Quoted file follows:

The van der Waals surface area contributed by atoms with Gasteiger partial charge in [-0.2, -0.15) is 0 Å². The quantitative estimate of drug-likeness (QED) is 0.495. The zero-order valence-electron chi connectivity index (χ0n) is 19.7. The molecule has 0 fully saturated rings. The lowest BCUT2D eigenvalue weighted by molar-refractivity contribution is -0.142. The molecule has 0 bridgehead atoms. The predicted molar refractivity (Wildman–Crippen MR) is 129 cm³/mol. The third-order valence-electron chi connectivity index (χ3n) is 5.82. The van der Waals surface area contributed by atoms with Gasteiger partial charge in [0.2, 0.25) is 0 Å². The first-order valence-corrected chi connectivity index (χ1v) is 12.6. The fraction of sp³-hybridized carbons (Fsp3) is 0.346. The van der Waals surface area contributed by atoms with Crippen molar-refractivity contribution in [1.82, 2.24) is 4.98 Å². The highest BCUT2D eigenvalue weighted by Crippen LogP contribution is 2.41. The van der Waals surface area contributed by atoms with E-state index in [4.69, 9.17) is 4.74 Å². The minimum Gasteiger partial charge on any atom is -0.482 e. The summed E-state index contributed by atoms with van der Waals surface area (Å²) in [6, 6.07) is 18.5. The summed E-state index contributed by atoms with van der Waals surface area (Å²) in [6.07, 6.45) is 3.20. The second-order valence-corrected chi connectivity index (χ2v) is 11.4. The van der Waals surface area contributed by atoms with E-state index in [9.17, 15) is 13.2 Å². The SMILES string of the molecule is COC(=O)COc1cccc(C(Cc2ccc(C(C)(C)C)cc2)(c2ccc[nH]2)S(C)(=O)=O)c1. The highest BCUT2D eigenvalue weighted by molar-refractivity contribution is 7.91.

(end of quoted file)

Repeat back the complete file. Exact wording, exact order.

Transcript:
The van der Waals surface area contributed by atoms with Gasteiger partial charge in [-0.2, -0.15) is 0 Å². The quantitative estimate of drug-likeness (QED) is 0.495. The zero-order valence-electron chi connectivity index (χ0n) is 19.7. The molecule has 0 fully saturated rings. The lowest BCUT2D eigenvalue weighted by molar-refractivity contribution is -0.142. The molecule has 0 bridgehead atoms. The predicted molar refractivity (Wildman–Crippen MR) is 129 cm³/mol. The third-order valence-electron chi connectivity index (χ3n) is 5.82. The van der Waals surface area contributed by atoms with Gasteiger partial charge in [0.2, 0.25) is 0 Å². The first-order valence-corrected chi connectivity index (χ1v) is 12.6. The fraction of sp³-hybridized carbons (Fsp3) is 0.346. The van der Waals surface area contributed by atoms with Crippen molar-refractivity contribution in [1.82, 2.24) is 4.98 Å². The highest BCUT2D eigenvalue weighted by Crippen LogP contribution is 2.41. The van der Waals surface area contributed by atoms with E-state index in [4.69, 9.17) is 4.74 Å². The minimum Gasteiger partial charge on any atom is -0.482 e. The summed E-state index contributed by atoms with van der Waals surface area (Å²) in [6, 6.07) is 18.5. The summed E-state index contributed by atoms with van der Waals surface area (Å²) in [6.07, 6.45) is 3.20. The second-order valence-corrected chi connectivity index (χ2v) is 11.4. The van der Waals surface area contributed by atoms with E-state index in [9.17, 15) is 13.2 Å². The SMILES string of the molecule is COC(=O)COc1cccc(C(Cc2ccc(C(C)(C)C)cc2)(c2ccc[nH]2)S(C)(=O)=O)c1. The highest BCUT2D eigenvalue weighted by molar-refractivity contribution is 7.91.